'Irregardless' Versus 'Regardless'

If it's in the dictionary, does that make it a real word?

Mignon Fogarty
5-minute read
Episode #660

Today's topic is “irregardless.”

Hi, Grammar Girl. I'm an English teacher in Boston, Massachusetts, and I am freaking out. One of my students tells me that “irregardless” is now a word, and apparently it's been added to some dictionaries. Can you clear this up for me? This is serious panic time.

In the immortal words of "The Hitchhiker's Guide to the Galaxy": Don't panic. “Irregardless” is a word, but it's not a proper word, and your student's assertion that it's in some dictionaries is a great opportunity to talk about the different kinds of entries in dictionaries.

‘Irregardless' Versus ‘Regardless’

First, let's talk about “irregardless.” Some people mistakenly use “irregardless” when they mean “regardless,” and that’s considered to be an error. “Regardless” means “regard less,” “without regard,” or “despite something.” For example, Squiggly will eat chocolate regardless of the consequences (meaning Squiggly will eat chocolate without regard for the consequences, despite the consequences, and so on).

The prefix “ir-“ is a negative prefix, so if you add the prefix “ir-" to a word that's already negative like “regardless,” you're making a double-negative that means literally “without without regard.”

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The first example the Oxford English Dictionary (OED) shows for “irregardless” is from another dictionary: Harold Wentworth’s American Dialect Dictionary from 1912, which places the origin of the word in western Indiana. Other words from the American Dialect Dictionary include “doodad,” “dojigger,” “finagle,” “fuddy-duddy,” and “nummies” to describe delicious food. We definitely know how to make up silly words.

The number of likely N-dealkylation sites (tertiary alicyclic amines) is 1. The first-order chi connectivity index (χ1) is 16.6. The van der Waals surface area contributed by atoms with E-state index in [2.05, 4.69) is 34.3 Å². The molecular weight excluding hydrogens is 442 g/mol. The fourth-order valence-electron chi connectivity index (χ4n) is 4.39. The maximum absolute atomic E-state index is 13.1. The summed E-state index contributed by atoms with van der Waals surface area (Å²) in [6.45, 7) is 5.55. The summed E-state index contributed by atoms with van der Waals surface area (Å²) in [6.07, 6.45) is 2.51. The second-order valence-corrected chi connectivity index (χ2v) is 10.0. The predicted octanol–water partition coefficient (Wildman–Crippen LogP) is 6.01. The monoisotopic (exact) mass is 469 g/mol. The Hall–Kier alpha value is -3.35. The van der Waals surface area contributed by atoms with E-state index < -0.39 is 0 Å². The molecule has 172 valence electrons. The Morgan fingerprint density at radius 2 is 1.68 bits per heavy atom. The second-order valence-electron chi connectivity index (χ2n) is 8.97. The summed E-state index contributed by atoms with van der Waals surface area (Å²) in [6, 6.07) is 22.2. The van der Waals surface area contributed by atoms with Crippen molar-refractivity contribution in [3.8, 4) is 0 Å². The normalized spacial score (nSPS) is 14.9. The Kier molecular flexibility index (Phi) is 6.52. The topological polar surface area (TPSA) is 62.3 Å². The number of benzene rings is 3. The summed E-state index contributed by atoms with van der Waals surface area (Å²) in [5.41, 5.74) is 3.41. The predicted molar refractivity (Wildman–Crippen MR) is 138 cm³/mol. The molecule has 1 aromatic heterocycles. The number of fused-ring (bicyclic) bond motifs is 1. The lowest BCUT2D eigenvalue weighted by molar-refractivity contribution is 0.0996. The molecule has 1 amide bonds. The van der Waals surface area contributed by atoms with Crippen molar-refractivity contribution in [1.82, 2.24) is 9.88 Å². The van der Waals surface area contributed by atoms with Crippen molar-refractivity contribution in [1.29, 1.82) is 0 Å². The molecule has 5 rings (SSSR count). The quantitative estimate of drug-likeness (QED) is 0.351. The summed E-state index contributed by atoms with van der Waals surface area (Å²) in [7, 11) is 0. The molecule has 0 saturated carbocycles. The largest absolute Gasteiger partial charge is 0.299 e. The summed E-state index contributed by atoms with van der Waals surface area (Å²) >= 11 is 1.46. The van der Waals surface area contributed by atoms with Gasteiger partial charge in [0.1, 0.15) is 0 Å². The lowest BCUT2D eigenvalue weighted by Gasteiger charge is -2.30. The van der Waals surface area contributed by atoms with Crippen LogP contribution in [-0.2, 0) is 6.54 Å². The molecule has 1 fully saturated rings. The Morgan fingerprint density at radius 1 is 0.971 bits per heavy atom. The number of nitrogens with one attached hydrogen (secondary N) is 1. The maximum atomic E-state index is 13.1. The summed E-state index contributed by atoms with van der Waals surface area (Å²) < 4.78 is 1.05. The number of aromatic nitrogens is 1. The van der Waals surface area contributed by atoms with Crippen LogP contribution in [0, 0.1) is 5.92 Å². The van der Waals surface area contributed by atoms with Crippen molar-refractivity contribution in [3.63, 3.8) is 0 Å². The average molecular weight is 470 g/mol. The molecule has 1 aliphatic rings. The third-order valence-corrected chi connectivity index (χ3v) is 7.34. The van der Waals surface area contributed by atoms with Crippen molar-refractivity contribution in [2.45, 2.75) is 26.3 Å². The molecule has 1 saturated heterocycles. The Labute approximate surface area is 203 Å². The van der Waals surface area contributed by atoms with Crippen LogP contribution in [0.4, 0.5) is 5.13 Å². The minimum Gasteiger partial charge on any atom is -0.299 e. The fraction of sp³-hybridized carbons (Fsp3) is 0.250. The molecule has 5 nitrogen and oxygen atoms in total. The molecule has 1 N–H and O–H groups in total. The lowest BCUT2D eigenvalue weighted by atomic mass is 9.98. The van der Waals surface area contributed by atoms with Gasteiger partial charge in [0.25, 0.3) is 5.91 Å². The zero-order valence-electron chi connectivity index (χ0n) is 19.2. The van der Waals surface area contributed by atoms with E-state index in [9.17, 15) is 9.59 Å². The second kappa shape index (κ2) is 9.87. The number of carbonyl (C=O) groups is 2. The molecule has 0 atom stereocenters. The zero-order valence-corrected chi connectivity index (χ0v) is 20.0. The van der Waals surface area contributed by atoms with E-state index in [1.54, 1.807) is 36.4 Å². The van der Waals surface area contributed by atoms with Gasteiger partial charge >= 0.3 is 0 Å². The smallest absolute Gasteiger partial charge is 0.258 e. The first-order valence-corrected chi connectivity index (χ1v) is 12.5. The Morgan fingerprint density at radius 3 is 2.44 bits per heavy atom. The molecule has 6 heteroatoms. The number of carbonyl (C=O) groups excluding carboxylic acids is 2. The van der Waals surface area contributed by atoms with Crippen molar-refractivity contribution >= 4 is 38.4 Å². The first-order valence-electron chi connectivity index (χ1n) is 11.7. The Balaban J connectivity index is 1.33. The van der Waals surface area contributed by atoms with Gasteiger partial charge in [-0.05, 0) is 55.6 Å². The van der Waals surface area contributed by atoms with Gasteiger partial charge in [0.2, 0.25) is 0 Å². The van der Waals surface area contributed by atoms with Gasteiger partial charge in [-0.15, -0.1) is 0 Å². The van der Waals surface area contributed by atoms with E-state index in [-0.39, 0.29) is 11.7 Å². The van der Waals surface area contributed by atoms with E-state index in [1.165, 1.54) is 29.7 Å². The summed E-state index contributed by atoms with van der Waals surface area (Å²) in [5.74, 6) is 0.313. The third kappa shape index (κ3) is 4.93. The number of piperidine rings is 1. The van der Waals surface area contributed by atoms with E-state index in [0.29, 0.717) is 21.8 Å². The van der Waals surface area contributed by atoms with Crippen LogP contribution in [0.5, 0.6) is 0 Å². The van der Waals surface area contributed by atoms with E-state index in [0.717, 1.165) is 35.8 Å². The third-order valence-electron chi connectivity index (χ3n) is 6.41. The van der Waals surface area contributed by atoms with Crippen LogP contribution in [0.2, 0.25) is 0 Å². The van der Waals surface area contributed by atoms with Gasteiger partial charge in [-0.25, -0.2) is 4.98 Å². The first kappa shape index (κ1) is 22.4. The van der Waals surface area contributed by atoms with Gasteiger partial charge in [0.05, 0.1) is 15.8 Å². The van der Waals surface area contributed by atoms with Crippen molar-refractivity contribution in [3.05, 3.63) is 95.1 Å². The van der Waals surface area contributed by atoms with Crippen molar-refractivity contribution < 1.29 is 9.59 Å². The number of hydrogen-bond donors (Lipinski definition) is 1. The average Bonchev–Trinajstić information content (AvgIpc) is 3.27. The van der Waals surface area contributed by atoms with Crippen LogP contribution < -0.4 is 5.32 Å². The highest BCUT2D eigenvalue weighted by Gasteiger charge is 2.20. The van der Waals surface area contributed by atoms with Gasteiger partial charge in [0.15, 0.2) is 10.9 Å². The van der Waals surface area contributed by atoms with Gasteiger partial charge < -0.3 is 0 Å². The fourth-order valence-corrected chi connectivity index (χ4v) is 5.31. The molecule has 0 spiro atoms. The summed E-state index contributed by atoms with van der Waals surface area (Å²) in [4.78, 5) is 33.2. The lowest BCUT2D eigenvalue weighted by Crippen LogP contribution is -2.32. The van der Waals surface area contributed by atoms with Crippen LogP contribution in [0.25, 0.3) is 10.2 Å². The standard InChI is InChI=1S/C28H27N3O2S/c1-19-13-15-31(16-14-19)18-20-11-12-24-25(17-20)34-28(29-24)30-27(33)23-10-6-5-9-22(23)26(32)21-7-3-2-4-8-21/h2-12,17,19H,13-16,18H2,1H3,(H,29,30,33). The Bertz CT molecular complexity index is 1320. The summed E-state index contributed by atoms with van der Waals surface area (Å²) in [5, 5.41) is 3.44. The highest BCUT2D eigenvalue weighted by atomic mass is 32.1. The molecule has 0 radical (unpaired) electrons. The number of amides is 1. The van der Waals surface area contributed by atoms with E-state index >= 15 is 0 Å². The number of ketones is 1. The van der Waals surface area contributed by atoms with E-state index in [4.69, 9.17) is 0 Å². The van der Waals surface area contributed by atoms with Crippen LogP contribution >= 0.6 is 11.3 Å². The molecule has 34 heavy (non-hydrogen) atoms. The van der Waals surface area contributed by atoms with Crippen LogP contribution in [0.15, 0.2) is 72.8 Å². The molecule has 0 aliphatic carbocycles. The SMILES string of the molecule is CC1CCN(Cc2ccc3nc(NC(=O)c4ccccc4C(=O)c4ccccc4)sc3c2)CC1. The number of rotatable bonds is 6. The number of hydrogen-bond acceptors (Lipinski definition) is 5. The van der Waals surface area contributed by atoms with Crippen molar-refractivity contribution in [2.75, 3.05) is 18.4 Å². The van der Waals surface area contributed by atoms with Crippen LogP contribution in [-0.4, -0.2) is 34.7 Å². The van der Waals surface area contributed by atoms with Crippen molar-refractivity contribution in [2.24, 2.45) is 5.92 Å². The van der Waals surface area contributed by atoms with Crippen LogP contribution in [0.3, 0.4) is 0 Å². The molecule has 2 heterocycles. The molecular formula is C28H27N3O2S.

But I have good news, Hoosiers! A Google Books search shows “irregardless” appearing earlier in other locations. I found it in documents from the State of Michigan from 1893, a publication from the State of California from 1887, and the wordhistories.net website has a screenshot of a poem called “The Old Woman and the Tabby” that uses “irregardless” in the City Gazette & Daily Advertiser newspaper published in Charleston, South Carolina in 1795. It looks like “irregardless” got around, even in the early days, and was also used quite eloquently. For example, here’s the “irregardless” sentence from Dr. J. B. Trembley's 1887 report about meteorology for the State of California

“The winds would blow; the storms would come; the heat would vitalize; the cold would freeze; and the various seasons would pass, irregardless of what men could do or say, as warnings, of the weather on the morrow."

Language experts speculate that “irregardless” comes from a combination of the words “regardless” and “irrespective” and that another reason people might say "irregardless" is that they’re following the pattern of words such as “irregular” and “irreplaceable.” But “regardless” already has the “-less” suffix on the end, so it's not like “regular” and “replaceable.” It's already negative. And because “irregardless” is a double negative, some people also speculate that it could have arisen because people sometimes use double negatives for emphasis


About the Author

Mignon Fogarty

Mignon Fogarty is the founder of Quick and Dirty Tips and the author of seven books on language, including the New York Times bestseller "Grammar Girl's Quick and Dirty Tips for Better Writing." She is an inductee in the Podcasting Hall of Fame, and the show is a five-time winner of Best Education Podcast in the Podcast Awards. She has appeared as a guest expert on the Oprah Winfrey Show and the Today Show. Her popular LinkedIn Learning courses help people write better to communicate better.

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